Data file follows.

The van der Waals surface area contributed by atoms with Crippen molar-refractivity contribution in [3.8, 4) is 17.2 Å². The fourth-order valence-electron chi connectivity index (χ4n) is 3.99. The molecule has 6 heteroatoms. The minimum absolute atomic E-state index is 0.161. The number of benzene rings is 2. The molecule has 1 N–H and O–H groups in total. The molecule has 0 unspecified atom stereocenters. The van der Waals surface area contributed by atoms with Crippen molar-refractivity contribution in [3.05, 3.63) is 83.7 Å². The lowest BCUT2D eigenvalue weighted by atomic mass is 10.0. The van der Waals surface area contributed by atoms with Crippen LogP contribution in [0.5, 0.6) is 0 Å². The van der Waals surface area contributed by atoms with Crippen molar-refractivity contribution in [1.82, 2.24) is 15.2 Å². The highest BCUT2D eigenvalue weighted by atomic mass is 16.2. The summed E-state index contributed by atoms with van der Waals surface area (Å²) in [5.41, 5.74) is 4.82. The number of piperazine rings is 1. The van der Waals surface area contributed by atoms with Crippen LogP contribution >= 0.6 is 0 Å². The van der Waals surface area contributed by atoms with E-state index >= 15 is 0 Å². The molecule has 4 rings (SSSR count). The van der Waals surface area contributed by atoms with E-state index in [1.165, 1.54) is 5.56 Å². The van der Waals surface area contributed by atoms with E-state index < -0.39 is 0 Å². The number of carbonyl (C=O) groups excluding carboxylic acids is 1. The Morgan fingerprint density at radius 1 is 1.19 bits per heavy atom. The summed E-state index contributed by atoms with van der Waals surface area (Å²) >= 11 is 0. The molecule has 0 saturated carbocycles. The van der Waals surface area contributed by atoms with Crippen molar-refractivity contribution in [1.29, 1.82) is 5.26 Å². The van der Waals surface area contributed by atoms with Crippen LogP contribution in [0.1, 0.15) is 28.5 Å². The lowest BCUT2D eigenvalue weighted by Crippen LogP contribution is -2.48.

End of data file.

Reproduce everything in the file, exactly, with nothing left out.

The van der Waals surface area contributed by atoms with Crippen molar-refractivity contribution in [3.8, 4) is 17.2 Å². The fourth-order valence-electron chi connectivity index (χ4n) is 3.99. The molecule has 6 heteroatoms. The minimum absolute atomic E-state index is 0.161. The number of benzene rings is 2. The molecule has 1 N–H and O–H groups in total. The molecule has 0 unspecified atom stereocenters. The van der Waals surface area contributed by atoms with Crippen molar-refractivity contribution in [3.05, 3.63) is 83.7 Å². The lowest BCUT2D eigenvalue weighted by atomic mass is 10.0. The van der Waals surface area contributed by atoms with Crippen LogP contribution in [0.5, 0.6) is 0 Å². The van der Waals surface area contributed by atoms with Crippen molar-refractivity contribution in [1.82, 2.24) is 15.2 Å². The highest BCUT2D eigenvalue weighted by atomic mass is 16.2. The summed E-state index contributed by atoms with van der Waals surface area (Å²) in [5.41, 5.74) is 4.82. The number of piperazine rings is 1. The van der Waals surface area contributed by atoms with Crippen LogP contribution >= 0.6 is 0 Å². The van der Waals surface area contributed by atoms with E-state index >= 15 is 0 Å². The molecule has 4 rings (SSSR count). The van der Waals surface area contributed by atoms with E-state index in [1.165, 1.54) is 5.56 Å². The van der Waals surface area contributed by atoms with E-state index < -0.39 is 0 Å². The number of carbonyl (C=O) groups excluding carboxylic acids is 1. The Morgan fingerprint density at radius 1 is 1.19 bits per heavy atom. The summed E-state index contributed by atoms with van der Waals surface area (Å²) >= 11 is 0. The molecule has 0 saturated carbocycles. The van der Waals surface area contributed by atoms with Crippen molar-refractivity contribution in [1.29, 1.82) is 5.26 Å². The van der Waals surface area contributed by atoms with Crippen LogP contribution in [0.1, 0.15) is 28.5 Å². The lowest BCUT2D eigenvalue weighted by Crippen LogP contribution is -2.48.